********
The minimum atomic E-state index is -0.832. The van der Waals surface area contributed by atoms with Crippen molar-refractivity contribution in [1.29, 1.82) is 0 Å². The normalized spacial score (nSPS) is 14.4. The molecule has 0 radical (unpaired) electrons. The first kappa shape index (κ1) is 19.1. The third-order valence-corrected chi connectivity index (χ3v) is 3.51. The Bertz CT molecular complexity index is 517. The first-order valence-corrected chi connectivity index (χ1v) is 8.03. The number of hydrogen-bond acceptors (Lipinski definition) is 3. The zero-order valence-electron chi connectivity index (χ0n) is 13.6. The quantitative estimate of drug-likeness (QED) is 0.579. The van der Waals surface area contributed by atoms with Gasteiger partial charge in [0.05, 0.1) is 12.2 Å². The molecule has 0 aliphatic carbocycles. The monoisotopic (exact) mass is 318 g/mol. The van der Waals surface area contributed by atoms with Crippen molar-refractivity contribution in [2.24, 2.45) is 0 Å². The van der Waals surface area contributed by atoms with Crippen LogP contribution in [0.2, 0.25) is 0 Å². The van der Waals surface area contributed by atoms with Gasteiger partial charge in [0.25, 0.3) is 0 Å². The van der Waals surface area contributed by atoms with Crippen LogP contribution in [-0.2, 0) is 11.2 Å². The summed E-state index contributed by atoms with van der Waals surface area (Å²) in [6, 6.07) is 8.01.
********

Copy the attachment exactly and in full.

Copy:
The minimum atomic E-state index is -0.832. The van der Waals surface area contributed by atoms with Crippen molar-refractivity contribution in [1.29, 1.82) is 0 Å². The normalized spacial score (nSPS) is 14.4. The molecule has 0 radical (unpaired) electrons. The first kappa shape index (κ1) is 19.1. The third-order valence-corrected chi connectivity index (χ3v) is 3.51. The Bertz CT molecular complexity index is 517. The first-order valence-corrected chi connectivity index (χ1v) is 8.03. The number of hydrogen-bond acceptors (Lipinski definition) is 3. The zero-order valence-electron chi connectivity index (χ0n) is 13.6. The quantitative estimate of drug-likeness (QED) is 0.579. The van der Waals surface area contributed by atoms with Gasteiger partial charge in [0.05, 0.1) is 12.2 Å². The molecule has 0 aliphatic carbocycles. The monoisotopic (exact) mass is 318 g/mol. The van der Waals surface area contributed by atoms with Crippen molar-refractivity contribution in [2.24, 2.45) is 0 Å². The van der Waals surface area contributed by atoms with Crippen LogP contribution in [0.2, 0.25) is 0 Å². The van der Waals surface area contributed by atoms with Gasteiger partial charge in [0.25, 0.3) is 0 Å². The van der Waals surface area contributed by atoms with Crippen LogP contribution in [-0.2, 0) is 11.2 Å². The summed E-state index contributed by atoms with van der Waals surface area (Å²) in [6, 6.07) is 8.01.